- Channel Panel Policy and Procedure
There are 2 policies and strategies relating to counter-terrorism: Channel Panel Policy and Prevent Duty.
Channel Panel Policy
If someone is at risk of radicalisation, we'll refer them to the Channel Panel Programme.
Our Channel Panel Policy sets out how the panel should offer support in order to comply with government legislation. It sets out what we require and expect from the Channel Panel.
The Counter-Terrorism and Security Act 2015 requires us to have ‘due regard to the need to prevent people from being drawn into terrorism”. This is known as the Prevent Duty.
What the Prevent Duty is
The Prevent Duty was created by the Home Office as part of the government’s counter-terrorism strategy. It lays out guidance for local councils to follow to prevent people from becoming terrorists or supporting terrorism.
It's ultimately about safeguarding vulnerable people from harm, just like other types of safeguarding, such as child sexual exploitation (CSE), child criminal exploitation (CCE), bullying or domestic abuse. We'll use our existing processes to effectively implement the duty.
The Prevent Duty guidance outlines our duties as a local authority.
How we're implementing our Prevent Duty
Our Prevent Steering Group oversees the implementation of the Prevent Duty. The steering group is chaired by our director of children’s services.
The group reports on a regular basis to the Rochdale Safer Communities Partnership, Complex Safeguarding group and the Adult and Children’s Safeguarding Boards.
What we're aiming to do with the Prevent Duty
We aim to:
- Increase awareness of Prevent and ensure people know where to direct individuals at risk or how to refer someone at risk of radicalisation.
- Strengthen community resilience by supporting and empowering communities to come together and talk about controversial or difficult issues.
- Work with local communities and voluntary sector organisations to recognise, understand and challenge those who might seek to create divisions within and between communities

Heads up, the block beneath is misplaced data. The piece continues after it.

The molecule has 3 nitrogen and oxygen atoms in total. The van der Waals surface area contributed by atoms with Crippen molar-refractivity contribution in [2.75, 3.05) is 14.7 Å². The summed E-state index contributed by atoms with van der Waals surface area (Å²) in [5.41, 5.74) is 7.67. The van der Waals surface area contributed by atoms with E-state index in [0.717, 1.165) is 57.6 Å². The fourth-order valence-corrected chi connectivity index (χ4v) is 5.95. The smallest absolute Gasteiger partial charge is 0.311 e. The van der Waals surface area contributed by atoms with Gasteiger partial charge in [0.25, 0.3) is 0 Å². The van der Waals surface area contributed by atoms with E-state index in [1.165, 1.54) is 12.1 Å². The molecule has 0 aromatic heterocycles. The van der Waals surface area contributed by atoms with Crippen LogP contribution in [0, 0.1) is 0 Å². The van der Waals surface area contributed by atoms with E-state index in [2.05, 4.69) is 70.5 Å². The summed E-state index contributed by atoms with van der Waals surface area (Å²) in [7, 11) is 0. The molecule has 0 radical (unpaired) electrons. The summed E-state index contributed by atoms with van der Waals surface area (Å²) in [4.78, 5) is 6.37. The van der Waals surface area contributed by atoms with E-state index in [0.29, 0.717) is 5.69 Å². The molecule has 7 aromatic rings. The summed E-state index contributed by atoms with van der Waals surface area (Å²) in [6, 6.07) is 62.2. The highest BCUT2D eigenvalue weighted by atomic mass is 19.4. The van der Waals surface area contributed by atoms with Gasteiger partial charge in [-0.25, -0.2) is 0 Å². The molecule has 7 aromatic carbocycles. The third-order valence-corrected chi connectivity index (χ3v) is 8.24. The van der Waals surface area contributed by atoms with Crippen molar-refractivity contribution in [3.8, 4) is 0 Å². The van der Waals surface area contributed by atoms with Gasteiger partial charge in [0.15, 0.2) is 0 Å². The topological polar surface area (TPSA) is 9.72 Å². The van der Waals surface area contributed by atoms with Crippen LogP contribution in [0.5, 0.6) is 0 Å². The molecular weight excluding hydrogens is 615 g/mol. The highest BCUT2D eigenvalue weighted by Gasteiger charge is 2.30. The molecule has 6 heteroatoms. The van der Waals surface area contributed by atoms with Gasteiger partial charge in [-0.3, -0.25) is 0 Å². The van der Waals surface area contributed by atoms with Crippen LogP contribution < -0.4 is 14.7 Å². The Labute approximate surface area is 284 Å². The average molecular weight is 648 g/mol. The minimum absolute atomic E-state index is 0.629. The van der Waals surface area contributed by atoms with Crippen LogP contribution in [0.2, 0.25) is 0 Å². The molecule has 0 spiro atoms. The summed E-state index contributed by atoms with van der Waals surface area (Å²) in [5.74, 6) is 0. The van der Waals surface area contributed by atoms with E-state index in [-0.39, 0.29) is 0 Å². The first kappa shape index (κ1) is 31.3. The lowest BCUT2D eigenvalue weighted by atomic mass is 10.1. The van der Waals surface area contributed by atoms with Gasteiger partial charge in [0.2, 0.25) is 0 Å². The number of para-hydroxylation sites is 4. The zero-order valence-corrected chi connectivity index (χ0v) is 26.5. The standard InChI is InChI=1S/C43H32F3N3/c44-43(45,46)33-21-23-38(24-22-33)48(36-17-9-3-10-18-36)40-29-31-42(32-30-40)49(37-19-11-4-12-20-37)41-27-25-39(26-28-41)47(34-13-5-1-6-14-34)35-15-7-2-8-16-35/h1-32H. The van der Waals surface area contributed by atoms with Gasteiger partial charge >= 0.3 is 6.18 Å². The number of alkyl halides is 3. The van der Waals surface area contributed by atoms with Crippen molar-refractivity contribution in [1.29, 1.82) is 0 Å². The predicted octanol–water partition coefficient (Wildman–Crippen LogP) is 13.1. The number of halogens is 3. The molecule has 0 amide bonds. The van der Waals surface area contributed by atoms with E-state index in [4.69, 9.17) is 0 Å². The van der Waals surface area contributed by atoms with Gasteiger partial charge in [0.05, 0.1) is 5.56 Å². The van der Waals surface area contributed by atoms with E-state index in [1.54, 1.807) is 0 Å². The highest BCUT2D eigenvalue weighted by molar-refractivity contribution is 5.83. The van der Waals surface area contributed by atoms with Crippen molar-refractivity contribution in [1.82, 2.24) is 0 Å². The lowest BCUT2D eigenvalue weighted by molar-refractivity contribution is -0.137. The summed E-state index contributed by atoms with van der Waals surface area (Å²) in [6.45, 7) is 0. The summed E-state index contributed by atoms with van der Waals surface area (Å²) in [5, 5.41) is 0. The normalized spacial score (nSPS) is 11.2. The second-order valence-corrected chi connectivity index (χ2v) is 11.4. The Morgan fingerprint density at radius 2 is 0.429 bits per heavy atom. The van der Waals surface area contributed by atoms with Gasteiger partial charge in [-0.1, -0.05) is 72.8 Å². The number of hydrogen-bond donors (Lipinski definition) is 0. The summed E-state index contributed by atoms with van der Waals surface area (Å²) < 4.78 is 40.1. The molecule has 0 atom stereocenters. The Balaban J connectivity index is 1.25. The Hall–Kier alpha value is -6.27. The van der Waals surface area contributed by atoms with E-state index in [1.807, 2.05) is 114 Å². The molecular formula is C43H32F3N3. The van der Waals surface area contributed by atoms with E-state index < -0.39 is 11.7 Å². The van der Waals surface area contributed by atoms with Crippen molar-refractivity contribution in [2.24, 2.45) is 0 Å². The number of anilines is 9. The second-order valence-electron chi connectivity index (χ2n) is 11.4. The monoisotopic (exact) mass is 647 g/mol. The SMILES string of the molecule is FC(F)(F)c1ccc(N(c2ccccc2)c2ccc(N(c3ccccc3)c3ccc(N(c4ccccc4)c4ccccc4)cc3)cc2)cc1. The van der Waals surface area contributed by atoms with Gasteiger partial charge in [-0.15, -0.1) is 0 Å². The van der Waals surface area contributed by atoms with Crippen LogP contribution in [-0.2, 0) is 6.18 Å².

- Work with our partners to engage with and provide support at an early stage to people who are identified as being vulnerable to radicalisation or being drawn into terrorism
- Protect those who are being targeted by terrorist recruiters from all forms of ideological backgrounds, including international terrorism, extreme far-right and extreme far left.
How freedom of speech is linked to the Prevent Duty
When implementing the Prevent Duty, the Counter-Terrorism and Security Act says we 'must have particular regard to the duty to ensure freedom of speech.
It's important, especially in schools, enough time is provided for discussion, debate and respectful exchange of views around prevention and extremism.
Everyone is entitled to their own political view or opinion, but no one should enforce one view over that of others.
Preventing discrimination with the Prevent Duty
The Prevent Duty clearly says any action we take 'must not involve any covert activity against people or communities.
Therefore we need to ensure we:
- Eliminate discrimination, harassment and victimisation.
- Foster good relations between people who share differing views.
- Promote equality, diversity and shared values, such as democracy, rule of law, individual liberty, mutual respect for and tolerance of those with different faith and beliefs and those without faith.
- Keep equality and diversity at the heart of the Prevent Duty. It should be demonstrated through all our practices in tackling any instances of discrimination and being alert to potential risks from radicalisation and extremism.
- Are committed to providing support and encouraging debate and discussion to build critical thinking and resilience.
- Recognise there are different forms of extremism and do not seek to vilify or discriminate against any part of the community. We are careful to ensure our approach is fair.
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- Document last updated
- October 2020
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